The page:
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Yes Bank has No Money

Everyone and their Uncle knew that Yes Bank was perched atop a cliff, ready to fall. When you are growing 6x the industry average, it’s a red flag if a Rana Kapoor is at the helm. The irony is that on the board was an RBI representative and a former president of the ICAI.

Did the regulator sleep? In fact, investigations into the bank should have started when the RBI did not renew Rana Kapoor’s tenure as CEO. Some say, the RBI should have acted much earlier when the bank was growing its loan book at over 30-40 per cent. Well, we can always be wiser after the event.

Rana Kapoor was to the industry, what the RBI is to the banking sector, the lender of last resort. Yes Bank never said ‘No’ to any suitor, even if other banking brides had rejected the groom. Kapoor would lend big, charge a hefty upfront fee of 2-3 per cent and credit it to the P&L account. It immediately fattened the bottom line. And the rate of interest was about 16 per cent compared to the 13 per cent others charged.

In the early 2000s, the news was Yes Bank would operate on cyberspace. It did not pan out that way. Rana Kapoor, the former ANZ banker, had founded Yes Bank along with the Late Ashok Kapur, known in the banking circle, for his conservatism. Kapur was killed in the 26/11 attack and after that, Rana was an unbridled horse. Reportedly, Rana personally oversaw every lending, surely not a good sign for a large bank.

The chicken came home to roost

The trouble started when the RBI used technology to play Peeping Tom on the non-performing assets (NPA). Earlier, banks used to sell and buy back an account to avoid it becoming a NPA. Yes Bank said it had less than 1 per cent of bad loans when its corporate exposure was a high 65 per cent. That itself should have been a red rag. With new regulations kicking in, banks had to submit quarterly reports on all borrowers with an exposure of Rs 50 million. The chicken came home to roost.

The scrutiny led to loan divergences. Meaning, the RBI and the Bank disagreed on the quantum of a bad loan. In FY17, this number was Rs 63.55 billion. A report by Jefferies showed that the Bank’s exposure to stressed accounts was Rs 102 billion, second only to SBI’s Rs 150 billion. And the total exposure to ADAG was a massive Rs 130 billion. A cavalcade of corporate India’s fallen heroes: Anil Ambani (ADAG), Naresh Goyal (Jet), Subhash Chandra (Essel), Peter Kerkar (Cox and Kings), Wadhawan (DHFL) and Sameer Gehlaut (Indiabulls) are likely to be called for questioning in connection with the Yes Bank probe.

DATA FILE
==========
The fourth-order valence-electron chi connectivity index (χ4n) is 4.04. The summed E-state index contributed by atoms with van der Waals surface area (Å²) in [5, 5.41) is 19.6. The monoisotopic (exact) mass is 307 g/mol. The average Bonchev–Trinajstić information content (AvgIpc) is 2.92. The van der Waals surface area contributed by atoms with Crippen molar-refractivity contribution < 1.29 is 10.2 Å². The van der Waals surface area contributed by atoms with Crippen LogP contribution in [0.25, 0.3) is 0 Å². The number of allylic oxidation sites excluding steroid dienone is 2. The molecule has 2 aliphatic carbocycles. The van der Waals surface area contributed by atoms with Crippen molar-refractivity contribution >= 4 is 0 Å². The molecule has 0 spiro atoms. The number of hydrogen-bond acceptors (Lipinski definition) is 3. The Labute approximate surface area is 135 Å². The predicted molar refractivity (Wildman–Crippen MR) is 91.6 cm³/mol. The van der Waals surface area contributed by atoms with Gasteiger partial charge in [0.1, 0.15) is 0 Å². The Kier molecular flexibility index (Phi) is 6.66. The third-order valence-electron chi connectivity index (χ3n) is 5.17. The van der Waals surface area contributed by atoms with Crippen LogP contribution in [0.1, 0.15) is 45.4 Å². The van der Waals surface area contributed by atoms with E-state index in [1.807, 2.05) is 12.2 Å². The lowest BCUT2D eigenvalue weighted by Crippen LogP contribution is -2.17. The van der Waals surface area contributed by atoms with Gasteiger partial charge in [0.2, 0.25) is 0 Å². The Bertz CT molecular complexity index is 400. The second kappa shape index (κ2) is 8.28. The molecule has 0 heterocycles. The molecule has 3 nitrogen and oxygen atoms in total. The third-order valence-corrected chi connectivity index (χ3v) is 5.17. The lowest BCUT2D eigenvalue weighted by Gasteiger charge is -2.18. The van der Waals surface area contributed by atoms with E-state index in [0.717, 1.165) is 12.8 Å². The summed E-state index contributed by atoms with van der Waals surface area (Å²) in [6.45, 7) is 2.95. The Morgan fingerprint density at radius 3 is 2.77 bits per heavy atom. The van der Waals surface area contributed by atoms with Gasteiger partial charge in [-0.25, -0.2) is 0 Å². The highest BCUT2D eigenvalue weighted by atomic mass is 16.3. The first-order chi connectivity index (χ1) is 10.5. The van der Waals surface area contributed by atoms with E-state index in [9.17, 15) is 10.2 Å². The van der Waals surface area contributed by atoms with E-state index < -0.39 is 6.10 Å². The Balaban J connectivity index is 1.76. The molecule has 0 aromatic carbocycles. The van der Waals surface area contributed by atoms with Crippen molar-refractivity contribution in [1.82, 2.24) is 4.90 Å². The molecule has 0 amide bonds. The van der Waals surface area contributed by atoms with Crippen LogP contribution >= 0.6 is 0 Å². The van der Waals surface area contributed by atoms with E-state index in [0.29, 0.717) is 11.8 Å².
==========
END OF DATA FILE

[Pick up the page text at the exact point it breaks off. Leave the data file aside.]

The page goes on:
Why sbi bails out a corrupt banker?

My concern is in the State Bank stepping in to bail out Yes Bank. I have no problem with a Satyam-style bailout. But a government mandating a nationalised bank to bail out a private sector bank in this fashion is not on. I didn’t place my money with SBI for it to play Knight in shining armour for a greedy and corrupt banker. I do agree that public deposits are at stake, but you cannot ask others to step in, without their making a judgment call.

We seem to be making a rash of such bailouts. The government recapitalised PNB, LIC infused fresh money into IDBI Bank and now a slew of banks are pumping into Yes Bank. And they are acting under the instruction of the government. SBI is pumping in money at Rs 10 per share. The market price has already gone up to 60 in a matter of days, but that’s not the point.

For now, the news is that the bank will be managed and run as an independent private sector bank.

But I would any day prefer a Satyam-type sell-out.

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